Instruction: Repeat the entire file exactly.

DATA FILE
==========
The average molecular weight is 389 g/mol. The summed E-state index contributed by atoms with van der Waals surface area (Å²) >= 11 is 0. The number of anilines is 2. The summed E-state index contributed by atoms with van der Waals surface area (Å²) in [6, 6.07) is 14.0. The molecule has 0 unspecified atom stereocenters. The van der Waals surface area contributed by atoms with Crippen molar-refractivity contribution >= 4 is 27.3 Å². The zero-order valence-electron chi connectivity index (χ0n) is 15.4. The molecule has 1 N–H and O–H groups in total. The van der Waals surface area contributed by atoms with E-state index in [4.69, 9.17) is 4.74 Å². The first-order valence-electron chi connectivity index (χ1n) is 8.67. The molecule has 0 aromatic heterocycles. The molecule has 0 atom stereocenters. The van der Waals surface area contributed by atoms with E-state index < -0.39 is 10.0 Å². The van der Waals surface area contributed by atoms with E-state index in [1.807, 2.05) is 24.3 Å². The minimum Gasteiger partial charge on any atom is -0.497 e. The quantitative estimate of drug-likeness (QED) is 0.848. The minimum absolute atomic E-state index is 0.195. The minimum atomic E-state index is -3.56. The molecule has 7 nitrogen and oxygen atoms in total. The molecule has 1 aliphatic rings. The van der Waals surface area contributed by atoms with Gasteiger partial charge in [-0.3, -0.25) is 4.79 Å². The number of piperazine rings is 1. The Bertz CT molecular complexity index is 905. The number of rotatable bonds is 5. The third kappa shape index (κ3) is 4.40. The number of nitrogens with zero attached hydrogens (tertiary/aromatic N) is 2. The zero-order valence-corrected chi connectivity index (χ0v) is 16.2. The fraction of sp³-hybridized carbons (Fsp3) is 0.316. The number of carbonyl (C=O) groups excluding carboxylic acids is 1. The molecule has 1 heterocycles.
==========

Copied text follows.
The average molecular weight is 389 g/mol. The summed E-state index contributed by atoms with van der Waals surface area (Å²) >= 11 is 0. The number of anilines is 2. The summed E-state index contributed by atoms with van der Waals surface area (Å²) in [6, 6.07) is 14.0. The molecule has 0 unspecified atom stereocenters. The van der Waals surface area contributed by atoms with Crippen molar-refractivity contribution >= 4 is 27.3 Å². The zero-order valence-electron chi connectivity index (χ0n) is 15.4. The molecule has 1 N–H and O–H groups in total. The van der Waals surface area contributed by atoms with E-state index in [4.69, 9.17) is 4.74 Å². The first-order valence-electron chi connectivity index (χ1n) is 8.67. The molecule has 0 aromatic heterocycles. The molecule has 0 atom stereocenters. The van der Waals surface area contributed by atoms with E-state index < -0.39 is 10.0 Å². The van der Waals surface area contributed by atoms with E-state index in [1.807, 2.05) is 24.3 Å². The minimum Gasteiger partial charge on any atom is -0.497 e. The quantitative estimate of drug-likeness (QED) is 0.848. The minimum absolute atomic E-state index is 0.195. The minimum atomic E-state index is -3.56. The molecule has 7 nitrogen and oxygen atoms in total. The molecule has 1 aliphatic rings. The van der Waals surface area contributed by atoms with Gasteiger partial charge in [-0.3, -0.25) is 4.79 Å². The number of piperazine rings is 1. The Bertz CT molecular complexity index is 905. The number of rotatable bonds is 5. The third kappa shape index (κ3) is 4.40. The number of nitrogens with zero attached hydrogens (tertiary/aromatic N) is 2. The zero-order valence-corrected chi connectivity index (χ0v) is 16.2. The fraction of sp³-hybridized carbons (Fsp3) is 0.316. The number of carbonyl (C=O) groups excluding carboxylic acids is 1. The molecule has 1 heterocycles.